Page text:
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svein99

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About svein99

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  1. This thread has become somewhat heated and short of ideas after over one month. It's clear that the dealer is inexperienced which does not help nor a somewhat incomplete description is the problem. One of the first ideas suggested was to change the clamping to the type that puts an even pressure on the stuffing box (believe me - they work!) - assuming the stuffing box has not been damaged by overtighening the original clamps as shown in the original post and that the engine side does not leak then it seems logical that the leak is between the stuffing box gland and the propshaft (the OP's desc
  2. This is indeed a superior clamping system - not cheap, but highly recommended for stuffingbox sealing.
  3. I agree - propshaft sealing is not new. You should have a stuffing box to allow shaft rotation without a water leak. There are many types to choose from - perhaps you only need to lubricate it if you have the rubber seal type?
  4. Slightly off-topic, but it's been recommended to use a UV protective wax on clear coated carbon parts such as masts and booms. One such is Hempel Wax Tec (https://www.hempelyacht.com/en-GB/products/hempels-wax-teccel-69034). Is there any real world experience with this or similar products?
  5. Try a temporary installation and take it for a calibration sail - see the manual. If it calibrates ok you can install it properly.
  6. There is an older post (see link) that deals with jib furling on the J111. I wondered with the passage of time if the horizontal roller battens are still popular and if the design has improved to give better leech furling and durability? To my knowledge there are 3 manufacturers (RBS, C-Tech and Rutgerson - do you have any preferences and why? Are many using the Ubi Maior flat deck furler with the Jiber head locking mechanism and is it any better than the conventional that only furls from the tack?
  7. Composite wood construction would be less work and give you many finishing opportunities. I recommend a web search on balsa core (ex: Jamestown Dist) and 1/16 or 1/8 aircraft grade ply sheet (Wicks etc). Make a sandwich from the above and it would be light and strong with a minimum of refinishing work. It can also be shaped into relatively complex shapes.
  8. I want to avoid making changes to the jib except for changing batten pockets to accomodate horizontal flexible battens. The jib is on soft hanks so it should furl ok. I'm aware that the Ubi Maior is for larger boats, somewhat expensive and will require a rod or composite head stay, but its design is great. I think I need a system where the head swivel locks when furling as the line of the halyard from swivel to mast sheave will be a little less than 10 degrees (otherwise I'm afraid the top will not furl properly).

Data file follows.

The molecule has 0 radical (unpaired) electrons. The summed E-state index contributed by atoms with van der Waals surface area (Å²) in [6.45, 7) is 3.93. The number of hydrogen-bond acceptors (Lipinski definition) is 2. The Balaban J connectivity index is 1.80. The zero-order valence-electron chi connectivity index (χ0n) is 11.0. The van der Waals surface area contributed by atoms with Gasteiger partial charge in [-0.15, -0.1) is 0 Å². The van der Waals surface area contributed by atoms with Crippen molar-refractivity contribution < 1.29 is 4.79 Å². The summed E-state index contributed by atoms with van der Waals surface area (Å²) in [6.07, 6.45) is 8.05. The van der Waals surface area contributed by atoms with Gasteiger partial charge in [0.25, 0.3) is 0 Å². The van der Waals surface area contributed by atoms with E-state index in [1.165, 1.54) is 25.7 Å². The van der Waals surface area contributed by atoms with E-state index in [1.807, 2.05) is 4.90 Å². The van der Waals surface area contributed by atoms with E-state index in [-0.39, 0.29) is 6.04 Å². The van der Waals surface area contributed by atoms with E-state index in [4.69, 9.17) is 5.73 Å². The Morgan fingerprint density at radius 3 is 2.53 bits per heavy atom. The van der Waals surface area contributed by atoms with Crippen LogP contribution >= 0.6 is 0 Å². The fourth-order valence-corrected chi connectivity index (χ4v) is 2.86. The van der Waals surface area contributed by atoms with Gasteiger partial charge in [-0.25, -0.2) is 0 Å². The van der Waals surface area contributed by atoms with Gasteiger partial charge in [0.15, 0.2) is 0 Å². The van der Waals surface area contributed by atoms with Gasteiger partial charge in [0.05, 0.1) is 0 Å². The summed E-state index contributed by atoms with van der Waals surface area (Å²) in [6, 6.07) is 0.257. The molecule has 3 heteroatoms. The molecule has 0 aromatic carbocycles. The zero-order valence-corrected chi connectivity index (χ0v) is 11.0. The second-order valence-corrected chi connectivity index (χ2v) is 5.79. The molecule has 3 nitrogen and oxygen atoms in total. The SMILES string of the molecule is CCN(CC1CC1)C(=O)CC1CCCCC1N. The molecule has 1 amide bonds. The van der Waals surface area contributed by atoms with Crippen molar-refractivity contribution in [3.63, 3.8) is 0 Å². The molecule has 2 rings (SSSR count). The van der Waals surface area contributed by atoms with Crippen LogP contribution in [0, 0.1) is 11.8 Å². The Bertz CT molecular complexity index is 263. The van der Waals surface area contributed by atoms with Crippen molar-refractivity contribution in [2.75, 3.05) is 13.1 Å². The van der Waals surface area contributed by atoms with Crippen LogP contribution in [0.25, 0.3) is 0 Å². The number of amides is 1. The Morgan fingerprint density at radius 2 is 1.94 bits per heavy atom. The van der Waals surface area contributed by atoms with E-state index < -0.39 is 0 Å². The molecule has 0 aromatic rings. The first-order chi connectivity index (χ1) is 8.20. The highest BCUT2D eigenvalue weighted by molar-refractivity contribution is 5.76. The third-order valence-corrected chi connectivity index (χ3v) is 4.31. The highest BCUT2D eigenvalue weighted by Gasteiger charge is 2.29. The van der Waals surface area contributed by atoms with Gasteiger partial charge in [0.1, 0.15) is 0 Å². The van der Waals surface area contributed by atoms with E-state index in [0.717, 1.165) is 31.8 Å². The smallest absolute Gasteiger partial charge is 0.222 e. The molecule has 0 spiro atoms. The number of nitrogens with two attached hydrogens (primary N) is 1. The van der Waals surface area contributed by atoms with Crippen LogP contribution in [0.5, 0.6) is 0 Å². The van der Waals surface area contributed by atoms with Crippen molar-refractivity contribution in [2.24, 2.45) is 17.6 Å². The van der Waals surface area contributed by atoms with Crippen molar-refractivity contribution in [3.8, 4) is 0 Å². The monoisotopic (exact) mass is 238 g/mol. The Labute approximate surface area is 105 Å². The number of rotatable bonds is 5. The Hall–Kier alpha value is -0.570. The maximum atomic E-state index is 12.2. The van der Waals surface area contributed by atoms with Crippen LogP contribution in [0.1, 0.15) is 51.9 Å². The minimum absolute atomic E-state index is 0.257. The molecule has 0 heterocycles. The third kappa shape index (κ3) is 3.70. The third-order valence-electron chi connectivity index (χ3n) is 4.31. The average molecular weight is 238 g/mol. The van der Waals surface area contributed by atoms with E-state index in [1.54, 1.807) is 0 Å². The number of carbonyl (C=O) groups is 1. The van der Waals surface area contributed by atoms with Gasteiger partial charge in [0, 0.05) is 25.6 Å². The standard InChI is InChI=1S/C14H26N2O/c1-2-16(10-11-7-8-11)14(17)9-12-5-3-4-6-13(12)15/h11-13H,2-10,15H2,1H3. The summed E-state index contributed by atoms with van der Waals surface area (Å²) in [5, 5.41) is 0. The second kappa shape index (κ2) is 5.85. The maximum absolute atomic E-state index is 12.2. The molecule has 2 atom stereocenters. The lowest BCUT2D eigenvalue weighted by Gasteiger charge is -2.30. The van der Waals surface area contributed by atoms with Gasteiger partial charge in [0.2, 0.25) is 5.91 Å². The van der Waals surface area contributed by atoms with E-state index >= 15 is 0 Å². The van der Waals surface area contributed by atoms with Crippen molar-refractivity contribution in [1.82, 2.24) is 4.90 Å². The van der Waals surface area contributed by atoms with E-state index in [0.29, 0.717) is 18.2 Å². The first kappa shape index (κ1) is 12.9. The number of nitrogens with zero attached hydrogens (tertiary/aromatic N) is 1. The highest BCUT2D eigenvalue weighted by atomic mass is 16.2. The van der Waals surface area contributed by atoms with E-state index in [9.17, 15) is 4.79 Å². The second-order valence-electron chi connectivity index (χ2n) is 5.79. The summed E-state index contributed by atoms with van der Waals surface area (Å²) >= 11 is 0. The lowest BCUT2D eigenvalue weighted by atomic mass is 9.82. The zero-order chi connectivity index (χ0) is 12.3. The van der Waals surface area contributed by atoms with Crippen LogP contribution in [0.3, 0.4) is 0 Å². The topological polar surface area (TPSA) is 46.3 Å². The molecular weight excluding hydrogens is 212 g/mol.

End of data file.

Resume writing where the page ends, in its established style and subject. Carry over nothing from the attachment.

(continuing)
9. Did you order a Flow 19?

     

  10. What is feasible: I like to make shorthanded sailing easier and reduce amount of sails carried in the cabin on my 27ft sportsboat. I currently have a J1 and J2 - both hanked on. The J1 (with soft hanks) can be reefed on the luff so with a good system I can leave the J2 off the boat when not racing. What I like to do: Convert my fixed forestay to a flat deck furling system by: ○ Installing a flat deck continuous structural furler like the Bartels or Ubi Maior which has a shuttle head system that locks to the forestay when
  11. svein99

    Facnor FP

    Some Facnor positive comments here: http://forums.sailinganarchy.com/index.php?/topic/199939-fecnor-flat-deck-furler/
  12. svein99

    Facnor FP

    It's been used on the Seascape 27 since 2014 and I'm not aware of any issues or complaints. Personally I'm favoring using hacked-on jibs which means I have to use a continuous flat deck structural furler. There are many out there (Bartels, Facnor, Karver, Ubi-Maior etc - all similar, but with differences so I'm still trying to decide which one better fits my needs.
  13. Don't look at the US tow numbers for cars as they are just those recommended by the maker. In Europe it is a fixed number based on design. Most of the time it's higher than for the same US model. The CRV is listed at 1500kg (braked) in Europe which is about 3300lb. It is normally recommended that you don't exceed 85% of rated load which works out at about 2500lb so you would need a light trailer to use the CRV or get the diesel version which tows up to 2000kg. For longer distances a diesel is a better option due to its better torque and fuel range. The Flow could of course be trailered b
  14. That's a nice looking boat. As for the SSC18/24/27 they are all trailerable and the 18 and 24 easily slip launched. I've trailered all of them. My current 27 require a more powerful car with some tongue loading capability, but the 18 and 24 should be tow-able by most mid-sized cars.
  15. At the low cost range I recommend the Wavefront Tiller Clutch (http://wavefrontmarine.com) which you can install in the middle of the crossover tube (with handle pointing forward mounted on an adapter) between the two rudders. You can also use a standard tiller pilot from Raymarine or B&G (Simrad). I also hear good things about the Pelagic AP. In my own experience the B&G's work OK, but not in choppy waves - the Raymarine Evolution may be better here as it has a better sensor system. For overnight cruising you might want wind/speed instruments and there is now a choice of wireless sys
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